War of the Rebellion: Serial 067 Page 0906 OPERATIONS IN SE. VA. AND N. C. Chapter XLVIII.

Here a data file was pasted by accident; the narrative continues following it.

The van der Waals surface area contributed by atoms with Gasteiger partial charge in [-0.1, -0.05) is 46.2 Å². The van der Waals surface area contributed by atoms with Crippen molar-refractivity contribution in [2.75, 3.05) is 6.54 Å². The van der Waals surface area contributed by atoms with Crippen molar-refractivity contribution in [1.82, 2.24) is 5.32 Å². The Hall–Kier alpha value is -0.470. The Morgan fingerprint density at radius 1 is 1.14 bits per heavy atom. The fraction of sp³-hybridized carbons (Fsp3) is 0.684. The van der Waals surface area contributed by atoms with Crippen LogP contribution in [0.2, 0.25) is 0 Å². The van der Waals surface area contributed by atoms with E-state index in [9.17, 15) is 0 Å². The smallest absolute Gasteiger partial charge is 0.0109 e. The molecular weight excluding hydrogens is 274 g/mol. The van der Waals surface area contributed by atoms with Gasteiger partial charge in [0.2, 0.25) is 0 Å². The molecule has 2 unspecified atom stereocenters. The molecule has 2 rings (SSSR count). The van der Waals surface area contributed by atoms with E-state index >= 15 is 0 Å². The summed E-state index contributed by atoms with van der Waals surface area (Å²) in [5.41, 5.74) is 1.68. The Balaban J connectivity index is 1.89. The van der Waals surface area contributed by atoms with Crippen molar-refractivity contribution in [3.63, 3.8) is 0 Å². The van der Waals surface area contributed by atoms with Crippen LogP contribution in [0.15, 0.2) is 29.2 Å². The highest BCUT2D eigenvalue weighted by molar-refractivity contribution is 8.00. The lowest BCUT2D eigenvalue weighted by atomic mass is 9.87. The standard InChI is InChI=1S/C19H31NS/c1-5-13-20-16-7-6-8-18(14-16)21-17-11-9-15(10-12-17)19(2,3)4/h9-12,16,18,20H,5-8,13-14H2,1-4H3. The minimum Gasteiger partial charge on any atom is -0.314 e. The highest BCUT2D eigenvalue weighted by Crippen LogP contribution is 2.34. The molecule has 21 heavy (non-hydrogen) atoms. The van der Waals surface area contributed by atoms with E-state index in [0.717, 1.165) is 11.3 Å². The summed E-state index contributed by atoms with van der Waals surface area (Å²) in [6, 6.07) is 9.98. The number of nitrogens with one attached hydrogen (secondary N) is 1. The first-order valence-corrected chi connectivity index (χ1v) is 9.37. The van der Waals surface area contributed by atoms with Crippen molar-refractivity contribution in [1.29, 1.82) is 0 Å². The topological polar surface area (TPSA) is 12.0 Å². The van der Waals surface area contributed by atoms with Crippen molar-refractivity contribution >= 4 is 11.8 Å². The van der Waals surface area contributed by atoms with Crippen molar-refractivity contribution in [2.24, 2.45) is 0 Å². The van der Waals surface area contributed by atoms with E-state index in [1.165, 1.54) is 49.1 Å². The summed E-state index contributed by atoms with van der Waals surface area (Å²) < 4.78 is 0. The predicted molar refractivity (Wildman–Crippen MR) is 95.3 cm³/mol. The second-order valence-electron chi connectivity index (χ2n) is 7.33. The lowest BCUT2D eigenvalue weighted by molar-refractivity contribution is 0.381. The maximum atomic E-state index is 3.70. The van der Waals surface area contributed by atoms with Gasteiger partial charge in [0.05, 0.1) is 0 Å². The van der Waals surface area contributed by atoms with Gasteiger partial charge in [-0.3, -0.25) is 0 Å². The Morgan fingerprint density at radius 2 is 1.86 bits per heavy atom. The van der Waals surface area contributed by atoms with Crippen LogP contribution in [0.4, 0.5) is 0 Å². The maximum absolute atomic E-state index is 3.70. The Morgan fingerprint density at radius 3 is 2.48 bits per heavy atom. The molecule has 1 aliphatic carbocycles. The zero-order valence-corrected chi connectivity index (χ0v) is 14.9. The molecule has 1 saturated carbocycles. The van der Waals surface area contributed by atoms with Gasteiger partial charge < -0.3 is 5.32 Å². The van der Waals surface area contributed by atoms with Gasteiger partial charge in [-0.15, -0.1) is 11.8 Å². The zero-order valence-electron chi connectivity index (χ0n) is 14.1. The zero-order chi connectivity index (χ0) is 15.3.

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On the morning of the 6th the First, Second, and Third Divisions of the Corps got under way, the head of the Second Division starting at 1 a. m., the Third Division following. The First Division was directed to report to Major-General Hancock, commanding the Second Corps. The Provisional Brigade and cavalry were so disposed as to relived these three divisions. The Fourth Division started from Mountain Run at 4 o'clock on the morning of the 6th, crossed the Germanna Ford, and at 7 a. m., received orders from the lieutenant-general commanding to report to Major-General Sedgwick, commanding Sixth Corps, for instructions. From that time until July this division was at no time under my immediate control, it having become necessary to make it a guard for the general train of the army, receiving its orders directly from the headquarters of the lieutenant-general or from the headquarters Army of the Potomac. With the remaining two divisions, the Second and Third, I moved out on the Parker's Store road, between the positions then held by Generals Warren and Hancock, and after crossing the Wilderness Run at about daylight, General Potter was directed to make his dispositions with a view to pressing his force forward so as to seize, if possible, the point known as Parker's Store, Griffin's brigade leading and Colonel Bliss' disposed so as to protect the left flank. These movements were executed most creditably under a brisk artillery and infantry fire of the enemy. General Willcox's division was so disposed on the right and left of the road as to support the movement of General Potter, who had already pushed his advanced line across the open ground beyond the run and gained the edge of timber on the opposite side of the field. Just as preparations were being made to charge the enemy and drive them front he woods which intervened between this point and Parker's Store, and order was received from the lieutenant-general commanding to move all the available force for the corps to the left, with a view to tacking the enemy on the right of General Hancock. After consultation with Lieutenant-Colonel Comstock, who brought the order, it was thought best to move General Potter's command by the left flank through the woods until it reached a proper position for attack, and to leave General Willcox for the present to cover the Parker's Store road. The obstacles in the way of General Potter's movement were much more formidable than was at first supposed; a dense and almost impenetrable undergrowth caused considerable confusion, irregularity, and delay, but finally General Potter succeeded in getting his command into an open field which was comparatively near the proposed point of attack, where he formed his brigades and moved them forward thought a thick growth of timber in the direction of the enemy. It was impossible to see anything of their position, in fact but little could be seen of the movement of our own troops after they entered the woods. In a short time our men came in contact with the enemy, who were well entrenched on the opposite side of a swampy ravine, soon after which their line was charged and a portion of it carried, but our men were not able to hold the advance ground gained. Two more gallant charges were made by this division, which resulted in considerable advantage of position to us, yet the enemy's line was not carried. General Willcox, of the Third Division, had made his dispositions for the support of the first movement of General Potter on Parker's Store, and afterward held the Parker's Store road, under a heavy artillery fire of the enemy, until